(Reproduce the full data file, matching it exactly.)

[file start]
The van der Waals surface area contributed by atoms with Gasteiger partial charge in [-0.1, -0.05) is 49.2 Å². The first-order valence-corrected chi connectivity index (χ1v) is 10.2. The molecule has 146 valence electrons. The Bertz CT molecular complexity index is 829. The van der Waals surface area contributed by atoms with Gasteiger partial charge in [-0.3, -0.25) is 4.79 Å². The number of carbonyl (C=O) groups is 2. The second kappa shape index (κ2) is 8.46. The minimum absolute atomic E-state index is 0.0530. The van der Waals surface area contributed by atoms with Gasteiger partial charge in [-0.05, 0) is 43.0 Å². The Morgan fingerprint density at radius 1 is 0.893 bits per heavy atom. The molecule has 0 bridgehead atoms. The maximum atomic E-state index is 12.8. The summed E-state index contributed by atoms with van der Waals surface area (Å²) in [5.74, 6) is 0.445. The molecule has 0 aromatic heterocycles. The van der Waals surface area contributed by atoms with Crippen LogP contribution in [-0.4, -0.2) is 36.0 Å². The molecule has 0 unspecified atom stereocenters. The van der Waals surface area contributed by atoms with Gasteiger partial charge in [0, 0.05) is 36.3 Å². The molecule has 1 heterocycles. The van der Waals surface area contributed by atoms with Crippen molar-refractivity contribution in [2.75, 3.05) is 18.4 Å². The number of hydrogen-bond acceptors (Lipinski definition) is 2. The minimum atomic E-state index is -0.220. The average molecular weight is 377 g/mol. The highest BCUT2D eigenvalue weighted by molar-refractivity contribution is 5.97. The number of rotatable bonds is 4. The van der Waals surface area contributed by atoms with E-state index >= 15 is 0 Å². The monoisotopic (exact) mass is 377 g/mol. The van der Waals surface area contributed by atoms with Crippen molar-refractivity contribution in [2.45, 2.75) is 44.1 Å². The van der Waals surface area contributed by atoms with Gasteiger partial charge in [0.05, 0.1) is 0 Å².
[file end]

The van der Waals surface area contributed by atoms with Gasteiger partial charge in [-0.1, -0.05) is 49.2 Å². The first-order valence-corrected chi connectivity index (χ1v) is 10.2. The molecule has 146 valence electrons. The Bertz CT molecular complexity index is 829. The van der Waals surface area contributed by atoms with Gasteiger partial charge in [-0.3, -0.25) is 4.79 Å². The number of carbonyl (C=O) groups is 2. The second kappa shape index (κ2) is 8.46. The minimum absolute atomic E-state index is 0.0530. The van der Waals surface area contributed by atoms with Gasteiger partial charge in [-0.05, 0) is 43.0 Å². The Morgan fingerprint density at radius 1 is 0.893 bits per heavy atom. The molecule has 0 bridgehead atoms. The maximum atomic E-state index is 12.8. The summed E-state index contributed by atoms with van der Waals surface area (Å²) in [5.74, 6) is 0.445. The molecule has 0 aromatic heterocycles. The van der Waals surface area contributed by atoms with Crippen LogP contribution in [-0.4, -0.2) is 36.0 Å². The molecule has 0 unspecified atom stereocenters. The van der Waals surface area contributed by atoms with Gasteiger partial charge in [0, 0.05) is 36.3 Å². The molecule has 1 heterocycles. The van der Waals surface area contributed by atoms with Crippen molar-refractivity contribution in [2.75, 3.05) is 18.4 Å². The number of hydrogen-bond acceptors (Lipinski definition) is 2. The minimum atomic E-state index is -0.220. The average molecular weight is 377 g/mol. The highest BCUT2D eigenvalue weighted by molar-refractivity contribution is 5.97. The number of rotatable bonds is 4. The van der Waals surface area contributed by atoms with E-state index >= 15 is 0 Å². The monoisotopic (exact) mass is 377 g/mol. The van der Waals surface area contributed by atoms with Crippen molar-refractivity contribution in [2.45, 2.75) is 44.1 Å². The van der Waals surface area contributed by atoms with Gasteiger partial charge in [0.05, 0.1) is 0 Å².